Report from Newport, Wales!
Zipping around the beautiful track here in Newport, Wales – it is nearly identical to Olympic/Paralympic venue, the “Pringle,” and that’s why we’ve come here for our final training – two things stuck me yesterday. One philosophical, one practical. Both made me smile.
I am very, very at home as an elite athlete. So many people tell me that I’m an inspiration. But honestly, I’m just doing what I love, what comes naturally to me. Is that really so inspiring? I guess so. But to me, it feels like I’m getting away with something, like I’m taking the easy way out. Blimey, I’m doing something FUN!
The sort of training I do for the pursuit completely resembles the sort of training I did as a swimmer, and I started swimming competitively in the second grade. Approximately 25 years later, I’m still following a black line, lap after lap, with my workouts centered about the pace clock. It’s my job (still) to find an exact pace for a given distance (to the tenth of a second!), and repeat, repeat, repeat.
Don’t ask me why, but I find it immensely satisfying to hear my coach yell the same exact number every time I circle back around to him. Some days the numbers get slower slowly, some days the numbers get slower quickly, some days the numbers are faster than they’re supposed to be, some days…they are not. Some days – the best ones, the rare ones – I get those lap times exactly right, lap after lap after lap after lap.
And, I am perfectly happily work at trying to find this precise perfection all day long. I’m an inspiration for this? Okay, I guess. I certainly don’t mind! But honestly, I tend find my own inspiration in the opposite. I am inspired by people who do something hard, who take on challenges that don’t necessarily come so naturally.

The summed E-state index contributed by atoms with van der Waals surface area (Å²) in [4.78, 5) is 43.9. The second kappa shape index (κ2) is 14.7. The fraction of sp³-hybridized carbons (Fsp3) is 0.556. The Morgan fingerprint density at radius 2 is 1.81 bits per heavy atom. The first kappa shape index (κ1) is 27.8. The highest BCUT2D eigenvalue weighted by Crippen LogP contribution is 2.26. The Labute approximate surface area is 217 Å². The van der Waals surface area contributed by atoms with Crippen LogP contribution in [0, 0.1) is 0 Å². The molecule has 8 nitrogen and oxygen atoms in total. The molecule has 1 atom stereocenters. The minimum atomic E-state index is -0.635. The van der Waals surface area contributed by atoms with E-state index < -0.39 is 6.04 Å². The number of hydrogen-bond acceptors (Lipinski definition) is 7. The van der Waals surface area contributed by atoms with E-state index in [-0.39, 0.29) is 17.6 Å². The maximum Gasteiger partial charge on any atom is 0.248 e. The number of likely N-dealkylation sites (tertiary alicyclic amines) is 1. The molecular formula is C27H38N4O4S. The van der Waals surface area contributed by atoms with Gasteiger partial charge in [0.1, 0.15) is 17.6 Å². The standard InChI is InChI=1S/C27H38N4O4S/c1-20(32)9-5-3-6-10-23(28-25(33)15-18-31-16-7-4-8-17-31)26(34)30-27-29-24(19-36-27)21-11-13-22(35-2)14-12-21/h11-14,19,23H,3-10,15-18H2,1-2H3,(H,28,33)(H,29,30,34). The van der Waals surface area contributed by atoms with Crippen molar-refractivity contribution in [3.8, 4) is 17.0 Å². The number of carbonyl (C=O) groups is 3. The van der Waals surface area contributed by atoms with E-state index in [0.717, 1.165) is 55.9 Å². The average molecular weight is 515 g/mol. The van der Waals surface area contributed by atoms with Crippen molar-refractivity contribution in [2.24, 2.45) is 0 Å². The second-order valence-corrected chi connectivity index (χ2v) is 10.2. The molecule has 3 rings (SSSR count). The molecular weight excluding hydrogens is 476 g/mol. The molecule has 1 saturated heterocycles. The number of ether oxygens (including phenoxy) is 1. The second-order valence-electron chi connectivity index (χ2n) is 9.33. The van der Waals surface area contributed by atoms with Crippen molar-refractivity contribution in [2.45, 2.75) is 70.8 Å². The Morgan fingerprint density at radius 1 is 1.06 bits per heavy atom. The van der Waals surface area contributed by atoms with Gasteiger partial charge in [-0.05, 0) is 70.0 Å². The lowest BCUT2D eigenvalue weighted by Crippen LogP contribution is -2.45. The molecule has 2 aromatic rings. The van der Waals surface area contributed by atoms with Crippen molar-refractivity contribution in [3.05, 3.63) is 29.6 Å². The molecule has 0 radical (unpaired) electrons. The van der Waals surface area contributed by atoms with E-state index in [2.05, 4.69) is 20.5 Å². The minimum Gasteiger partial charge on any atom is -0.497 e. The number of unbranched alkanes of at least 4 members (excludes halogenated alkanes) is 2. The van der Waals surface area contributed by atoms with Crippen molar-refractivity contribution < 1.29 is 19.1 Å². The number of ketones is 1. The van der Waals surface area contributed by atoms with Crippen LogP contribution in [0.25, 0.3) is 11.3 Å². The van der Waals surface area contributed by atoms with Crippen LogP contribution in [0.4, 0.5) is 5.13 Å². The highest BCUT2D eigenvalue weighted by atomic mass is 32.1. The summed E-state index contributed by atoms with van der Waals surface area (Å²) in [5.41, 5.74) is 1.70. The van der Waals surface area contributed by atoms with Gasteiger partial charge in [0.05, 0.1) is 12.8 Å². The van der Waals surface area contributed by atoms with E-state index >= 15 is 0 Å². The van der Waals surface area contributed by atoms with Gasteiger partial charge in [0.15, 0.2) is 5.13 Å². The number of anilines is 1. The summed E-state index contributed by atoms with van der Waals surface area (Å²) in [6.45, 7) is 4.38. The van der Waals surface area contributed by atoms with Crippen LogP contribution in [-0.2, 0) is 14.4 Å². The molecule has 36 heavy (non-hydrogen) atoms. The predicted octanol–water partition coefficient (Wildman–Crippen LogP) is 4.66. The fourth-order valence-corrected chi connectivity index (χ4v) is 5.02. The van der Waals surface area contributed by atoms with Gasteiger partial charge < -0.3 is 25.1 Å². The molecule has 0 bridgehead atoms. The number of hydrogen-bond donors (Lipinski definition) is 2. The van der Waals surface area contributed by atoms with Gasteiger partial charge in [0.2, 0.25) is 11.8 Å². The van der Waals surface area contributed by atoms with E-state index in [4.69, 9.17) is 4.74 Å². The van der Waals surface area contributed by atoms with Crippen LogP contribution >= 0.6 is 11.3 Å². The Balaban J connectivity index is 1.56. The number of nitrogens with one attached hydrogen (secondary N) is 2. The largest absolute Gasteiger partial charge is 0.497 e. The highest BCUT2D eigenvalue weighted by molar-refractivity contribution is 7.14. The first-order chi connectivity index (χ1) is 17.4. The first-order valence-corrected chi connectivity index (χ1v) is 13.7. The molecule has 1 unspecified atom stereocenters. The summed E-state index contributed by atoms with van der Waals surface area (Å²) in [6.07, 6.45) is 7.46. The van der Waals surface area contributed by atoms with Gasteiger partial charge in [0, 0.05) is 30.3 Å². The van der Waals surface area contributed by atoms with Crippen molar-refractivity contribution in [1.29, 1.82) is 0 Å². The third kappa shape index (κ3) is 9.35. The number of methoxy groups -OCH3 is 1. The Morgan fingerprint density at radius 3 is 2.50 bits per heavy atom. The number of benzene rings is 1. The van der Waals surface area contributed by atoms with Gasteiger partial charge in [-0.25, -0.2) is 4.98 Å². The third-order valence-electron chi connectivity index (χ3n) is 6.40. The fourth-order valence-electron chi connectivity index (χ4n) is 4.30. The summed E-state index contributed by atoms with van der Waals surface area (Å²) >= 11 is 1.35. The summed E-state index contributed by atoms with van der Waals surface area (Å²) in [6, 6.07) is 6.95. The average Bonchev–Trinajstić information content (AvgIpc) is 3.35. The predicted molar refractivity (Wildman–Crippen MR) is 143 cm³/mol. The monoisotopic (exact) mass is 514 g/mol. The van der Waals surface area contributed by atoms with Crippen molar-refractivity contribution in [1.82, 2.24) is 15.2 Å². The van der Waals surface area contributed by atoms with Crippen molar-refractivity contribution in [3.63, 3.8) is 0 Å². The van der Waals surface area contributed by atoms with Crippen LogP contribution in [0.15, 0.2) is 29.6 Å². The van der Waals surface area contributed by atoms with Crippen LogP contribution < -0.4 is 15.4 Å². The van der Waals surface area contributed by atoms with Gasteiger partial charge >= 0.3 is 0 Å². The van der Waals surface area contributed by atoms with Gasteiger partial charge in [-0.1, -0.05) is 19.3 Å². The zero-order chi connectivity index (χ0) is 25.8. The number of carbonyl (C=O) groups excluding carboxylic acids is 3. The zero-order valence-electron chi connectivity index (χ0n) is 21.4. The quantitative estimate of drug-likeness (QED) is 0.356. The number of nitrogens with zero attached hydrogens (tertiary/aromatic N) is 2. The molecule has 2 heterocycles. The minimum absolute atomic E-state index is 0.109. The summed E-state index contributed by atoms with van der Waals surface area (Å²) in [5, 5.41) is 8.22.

I was thinking, when this thought came to me, of a college friend, Matt Stoner, who is a self-described, “couch-potato turned marathoner.” At this moment he is actually taking up long-distance cycling and triathlon, and fundraising for the Leukemia and Lymphoma Society through Team in Training. For him, communications and teaching come easily.
Am I inspired by the fact that he teaches communications courses to college students? Eh, I guess. But I am beyond impressed and inspired at the move he’s made to change his life and improve his health and do something that is truly hard, something that maybe doesn’t exactly come naturally to him. His fundraising fan page says it all (communications expert!): GO MATT GO!
It is going to be loud, Loud, LOUD! for our races at the Paralympic Games. We had a small, but decidedly vocal collection of “fans” at our training today, and just based on the most-excellent ruckus they managed to create, I’m thinking it may be literally impossible to hear the countdown clock at the start of the race when we get to the Games.
“One hundred and thirty decibels” is apparently what the fans kicked the needle up to during the Olympics. Is that a lot? It was conveyed in a manner that made me think this was a ear-drum splitting amount of noise. Rock-concert-equse, perhaps. I didn’t look it up.
Regardless, the Pringle is decidedly sold-out, the Brits LOVE them some bike racing (especially in the wake of their phenomenal cycling successes at the Olympics), and their Para team is outstanding even without the home-town crowd going nuts-o in their favor. The roar of the crowd in that velodrome will be utterly breath-taking, I am sure.
I cannot wait!! Seven days to go.